With a first round draft pick invested in Josh Freeman, and a hold over currently manning the helm, a lot of people are clamoring for Freeman to come in and be the quarterback now. They argue that if he's gonna take his lumps, he might as well do it now, particularly on a team not slated to win many games. This way, he's going close to full speed next year and we won't have any transition issues.
Those opposed to Freeman (or any rookie QB) starting take the view point that a quarterback needs time to mature, learn the speed of the game, and develop as a player before they hit the field. Why send him out there to get demolished when we know he still has some learning to do?
So who's right? Take a look inside at who these quarterbacks are and how they fared.
I pulled all the first round quarterbacks from 1995 to present day in order to determine how quarterbacks have done depending on when they start. I did not use quarterbacks from the 2008 or 2009 draft as we have no substantial data on them yet. I also excluded any quarterback who played for less than 3 years at the NFL level. This was done in an attempt to weed out those who simply didn't belong. The reason for only first rounders? I would imagine they are the only ones that are possibly slated to start day 1 and that appears to be the argument with Freeman.
Let me lay down some parameters. I included anyone who played or started more than 8 games in their rookie year as a first year starter. More than half a year would qualify you as the guy in my opinion. I looked at quarterback rating, as this encompasses yards, completion percentage, TD's and picks.
First year starters
You'll recognize some of these names. Kerry Collins, Ryan Leaf, Peyton Manning, Tim Couch, Joey Harrington, David Carr, Kyle Boller, Byron Leftwich, Ben Roethlisberger, Alex Smith, Matt Leinart, Vince Young. Those are all the guys that were drafted in the first round from 1995 through 2007 that started 8 or more games in their rookie season.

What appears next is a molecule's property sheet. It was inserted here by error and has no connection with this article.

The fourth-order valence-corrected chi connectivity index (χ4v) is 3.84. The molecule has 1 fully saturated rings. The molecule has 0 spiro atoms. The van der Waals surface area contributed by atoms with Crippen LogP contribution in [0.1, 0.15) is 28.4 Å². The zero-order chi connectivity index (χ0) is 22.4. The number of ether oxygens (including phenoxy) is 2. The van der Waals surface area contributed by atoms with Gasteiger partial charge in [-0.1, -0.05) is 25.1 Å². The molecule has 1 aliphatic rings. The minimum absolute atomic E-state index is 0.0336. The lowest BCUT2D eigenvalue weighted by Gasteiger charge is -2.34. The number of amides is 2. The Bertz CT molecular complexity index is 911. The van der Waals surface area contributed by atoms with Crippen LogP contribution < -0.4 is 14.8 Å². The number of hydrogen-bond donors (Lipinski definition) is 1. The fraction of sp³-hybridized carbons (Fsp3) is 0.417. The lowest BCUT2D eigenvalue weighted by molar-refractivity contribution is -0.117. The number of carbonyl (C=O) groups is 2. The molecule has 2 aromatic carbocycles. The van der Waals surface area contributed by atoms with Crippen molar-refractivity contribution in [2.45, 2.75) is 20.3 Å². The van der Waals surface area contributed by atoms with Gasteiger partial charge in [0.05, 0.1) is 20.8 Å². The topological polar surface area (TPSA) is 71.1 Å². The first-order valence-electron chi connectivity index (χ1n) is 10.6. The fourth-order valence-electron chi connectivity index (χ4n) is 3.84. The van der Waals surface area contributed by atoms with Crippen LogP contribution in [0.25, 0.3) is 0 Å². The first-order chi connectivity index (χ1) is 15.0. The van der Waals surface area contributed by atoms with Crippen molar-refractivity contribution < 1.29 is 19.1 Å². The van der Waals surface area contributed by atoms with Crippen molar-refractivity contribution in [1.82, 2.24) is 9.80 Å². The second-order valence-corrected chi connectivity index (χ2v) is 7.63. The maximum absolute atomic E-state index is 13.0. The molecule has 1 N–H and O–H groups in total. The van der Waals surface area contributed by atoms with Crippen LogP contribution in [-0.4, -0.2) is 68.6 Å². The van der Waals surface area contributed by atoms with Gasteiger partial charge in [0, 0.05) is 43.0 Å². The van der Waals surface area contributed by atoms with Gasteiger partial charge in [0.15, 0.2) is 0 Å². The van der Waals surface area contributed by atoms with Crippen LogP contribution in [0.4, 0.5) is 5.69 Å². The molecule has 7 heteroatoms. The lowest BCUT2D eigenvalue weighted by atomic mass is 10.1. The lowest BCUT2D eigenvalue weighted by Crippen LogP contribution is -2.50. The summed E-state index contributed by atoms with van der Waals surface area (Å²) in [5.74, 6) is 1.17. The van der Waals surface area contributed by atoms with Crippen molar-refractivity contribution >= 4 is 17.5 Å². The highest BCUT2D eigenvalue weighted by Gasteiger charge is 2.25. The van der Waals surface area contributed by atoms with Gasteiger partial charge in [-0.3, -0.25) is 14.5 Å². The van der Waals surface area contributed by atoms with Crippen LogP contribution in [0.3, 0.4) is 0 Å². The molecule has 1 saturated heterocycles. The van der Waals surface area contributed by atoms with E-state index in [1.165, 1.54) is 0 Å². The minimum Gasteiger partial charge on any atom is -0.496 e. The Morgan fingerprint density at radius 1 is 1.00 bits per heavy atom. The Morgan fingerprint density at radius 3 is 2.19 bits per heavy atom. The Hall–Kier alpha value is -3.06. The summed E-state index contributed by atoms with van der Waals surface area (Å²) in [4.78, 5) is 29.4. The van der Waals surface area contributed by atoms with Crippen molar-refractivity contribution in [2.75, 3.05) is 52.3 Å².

Here's where it gets tough. Trying to find a way to quantify different players from different years in different schemes. I ended up looking at QB rating as it encompasses all general stats. This was done to avoid comparing yardage (some teams throw more than others) and advanced stats aren't available far enough back. I used the first 5 years of data to see if there was any progress or baseline in terms of each quarterback.
In their respective rookie years, only one quarterback (Ben Roethlisberger) put up a QB rating of over 74. Every other QB fell below that mark. Here's a look at their first five years of QB Ratings.
|Player||1st QBR||2nd QBR||3rd QBR||4th QBR||5th QBR||Notes|
|Vince Young||66.7||71.1||64.5||-||-||Non starter year 3|
|Matt Leinart||74||61.9||80.2||59||-||Non starter in year 3|
|Alex Smith||40.8||74.8||57.2||-||-||Non starter in year 4|
|Ben R.||98.1||98.6||75.4||104.1||80.1||Still starting|
|Byron Leftwich||73||82.2||89.3||79||59.5||journeyman, starting now|
|Kyle Boller||62.4||70.9||71.8||104||75.2||non starter|
|David Carr||62.8||69.5||83.5||77.2||82.1||non starter|
|Joey Harrington||59.9||63.9||77.5||72||38.2||non starter|
|Tim Couch||73.2||77.3||76.1||76.8||77.6||non starter|
|Peyton Manning||71.2||90.7||94.7||84.1||88.8||No notes needed|
|Ryan Leaf||39||-||56.2||57.7||-||out of football|
|Kerry Collins||61.9||79.4||55.7||70.8||54.5||hovered around high 70's|